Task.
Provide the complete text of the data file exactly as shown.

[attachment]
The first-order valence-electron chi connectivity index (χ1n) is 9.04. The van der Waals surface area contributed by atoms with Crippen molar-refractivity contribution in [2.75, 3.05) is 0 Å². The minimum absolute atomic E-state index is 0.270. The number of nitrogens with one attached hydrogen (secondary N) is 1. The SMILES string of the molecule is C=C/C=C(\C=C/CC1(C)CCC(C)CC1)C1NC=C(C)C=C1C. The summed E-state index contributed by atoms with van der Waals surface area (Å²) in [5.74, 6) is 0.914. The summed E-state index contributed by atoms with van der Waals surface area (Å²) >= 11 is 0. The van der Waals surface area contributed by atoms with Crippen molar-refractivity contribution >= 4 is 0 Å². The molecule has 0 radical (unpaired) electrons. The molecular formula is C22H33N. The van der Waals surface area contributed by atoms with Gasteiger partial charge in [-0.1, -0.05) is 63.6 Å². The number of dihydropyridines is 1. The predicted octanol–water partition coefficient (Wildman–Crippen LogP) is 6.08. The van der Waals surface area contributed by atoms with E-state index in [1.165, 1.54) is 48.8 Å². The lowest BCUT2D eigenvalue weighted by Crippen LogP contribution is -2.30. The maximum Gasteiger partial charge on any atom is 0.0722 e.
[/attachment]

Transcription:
The first-order valence-electron chi connectivity index (χ1n) is 9.04. The van der Waals surface area contributed by atoms with Crippen molar-refractivity contribution in [2.75, 3.05) is 0 Å². The minimum absolute atomic E-state index is 0.270. The number of nitrogens with one attached hydrogen (secondary N) is 1. The SMILES string of the molecule is C=C/C=C(\C=C/CC1(C)CCC(C)CC1)C1NC=C(C)C=C1C. The summed E-state index contributed by atoms with van der Waals surface area (Å²) in [5.74, 6) is 0.914. The summed E-state index contributed by atoms with van der Waals surface area (Å²) >= 11 is 0. The van der Waals surface area contributed by atoms with Crippen molar-refractivity contribution >= 4 is 0 Å². The molecule has 0 radical (unpaired) electrons. The molecular formula is C22H33N. The van der Waals surface area contributed by atoms with Gasteiger partial charge in [-0.1, -0.05) is 63.6 Å². The number of dihydropyridines is 1. The predicted octanol–water partition coefficient (Wildman–Crippen LogP) is 6.08. The van der Waals surface area contributed by atoms with E-state index in [1.165, 1.54) is 48.8 Å². The lowest BCUT2D eigenvalue weighted by Crippen LogP contribution is -2.30. The maximum Gasteiger partial charge on any atom is 0.0722 e.